The group that stages the yearly gay-pride festival at Holland Park has changed its name to Surrey Pride Society, replacing OIS Rainbow Cultural Society.
It's the same organization with a more relevant name, society president Jen Marchbank told the Now.
The organization's main purpose is to raise funds to hold the Pride festival and organize a series of related events leading up to it. This summer, the festival is on Sunday, July 8.
In the works are a Stonewall youth dance, a live cabaret night and community picnic.
Members of the society hold board meetings at Kalmar restaurant in Newton (on King George Boulevard, at 80th Avenue), also the site of new "breakfast club" meetings for those age 50-plus. The meetings will feature speakers on topics of interest to this age group and the chance to meet new people in a non-bar environment, Marchbank said.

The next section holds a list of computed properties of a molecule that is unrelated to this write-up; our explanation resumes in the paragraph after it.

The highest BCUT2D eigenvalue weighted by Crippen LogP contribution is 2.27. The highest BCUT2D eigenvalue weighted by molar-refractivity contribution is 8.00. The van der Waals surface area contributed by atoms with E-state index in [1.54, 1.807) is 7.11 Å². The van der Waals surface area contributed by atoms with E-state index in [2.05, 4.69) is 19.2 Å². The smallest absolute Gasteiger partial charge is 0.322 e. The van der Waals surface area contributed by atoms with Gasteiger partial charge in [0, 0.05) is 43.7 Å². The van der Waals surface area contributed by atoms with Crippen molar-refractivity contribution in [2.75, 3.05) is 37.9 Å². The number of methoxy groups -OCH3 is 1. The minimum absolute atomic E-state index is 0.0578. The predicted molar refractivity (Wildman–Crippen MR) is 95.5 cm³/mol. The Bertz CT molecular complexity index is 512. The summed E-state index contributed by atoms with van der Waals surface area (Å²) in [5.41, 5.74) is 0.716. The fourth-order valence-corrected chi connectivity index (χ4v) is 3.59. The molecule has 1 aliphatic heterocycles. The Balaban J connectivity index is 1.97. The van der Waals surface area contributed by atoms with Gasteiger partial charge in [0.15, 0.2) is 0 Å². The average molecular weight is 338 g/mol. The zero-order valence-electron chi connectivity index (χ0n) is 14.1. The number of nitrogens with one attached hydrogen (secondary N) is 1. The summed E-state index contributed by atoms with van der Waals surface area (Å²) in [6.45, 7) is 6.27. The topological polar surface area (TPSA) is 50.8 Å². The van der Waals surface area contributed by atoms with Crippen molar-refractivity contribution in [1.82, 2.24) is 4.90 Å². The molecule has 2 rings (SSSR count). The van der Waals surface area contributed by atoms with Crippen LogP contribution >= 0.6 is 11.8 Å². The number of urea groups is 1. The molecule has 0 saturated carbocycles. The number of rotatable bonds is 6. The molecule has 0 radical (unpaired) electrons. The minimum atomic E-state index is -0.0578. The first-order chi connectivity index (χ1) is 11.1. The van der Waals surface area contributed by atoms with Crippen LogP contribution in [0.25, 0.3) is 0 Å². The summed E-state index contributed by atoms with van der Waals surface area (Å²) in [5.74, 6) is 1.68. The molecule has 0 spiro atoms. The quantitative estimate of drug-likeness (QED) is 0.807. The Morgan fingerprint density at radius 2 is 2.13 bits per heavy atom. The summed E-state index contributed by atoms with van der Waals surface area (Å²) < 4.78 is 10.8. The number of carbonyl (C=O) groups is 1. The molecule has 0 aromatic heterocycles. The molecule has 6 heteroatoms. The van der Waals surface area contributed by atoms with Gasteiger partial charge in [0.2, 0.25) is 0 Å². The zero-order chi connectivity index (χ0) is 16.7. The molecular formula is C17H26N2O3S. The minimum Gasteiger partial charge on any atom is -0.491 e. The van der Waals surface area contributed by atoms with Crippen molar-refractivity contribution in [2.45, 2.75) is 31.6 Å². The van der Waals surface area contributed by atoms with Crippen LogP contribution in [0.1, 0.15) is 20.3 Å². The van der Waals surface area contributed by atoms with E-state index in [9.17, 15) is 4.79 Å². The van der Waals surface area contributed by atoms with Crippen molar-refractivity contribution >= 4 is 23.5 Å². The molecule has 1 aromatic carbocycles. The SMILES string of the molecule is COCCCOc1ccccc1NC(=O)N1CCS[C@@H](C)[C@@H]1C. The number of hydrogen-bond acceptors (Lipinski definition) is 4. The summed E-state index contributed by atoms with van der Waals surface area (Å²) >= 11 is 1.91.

"A lot of our members have done the nightclub thing and are now at a different stage in their lives," said Marchbank, who was elected president of the society last fall and works as a professor at SFU Surrey.
Meanwhile, the society is hosting an inaugural Surrey Pride Easter Egg Hunt on the afternoon of Sunday, April 8. To join in the family-friendly event, email jen@ surreypride.ca for the address of the private residence, in Whalley. "We hope that will be fun for families in our community, and for kids big and small," Marchbank added.
Among the society's goals is to find a true gay-friendly venue in Surrey, as a gathering spot. "It's something that just doesn't exist, but we're looking," said Marchbank.
"We're trying to put that word out there to restaurant and bar owners."
On the web, details of events and activities hosted by Surrey Pride Society can be found on the group's Facebook page, and also at surreypride.ca.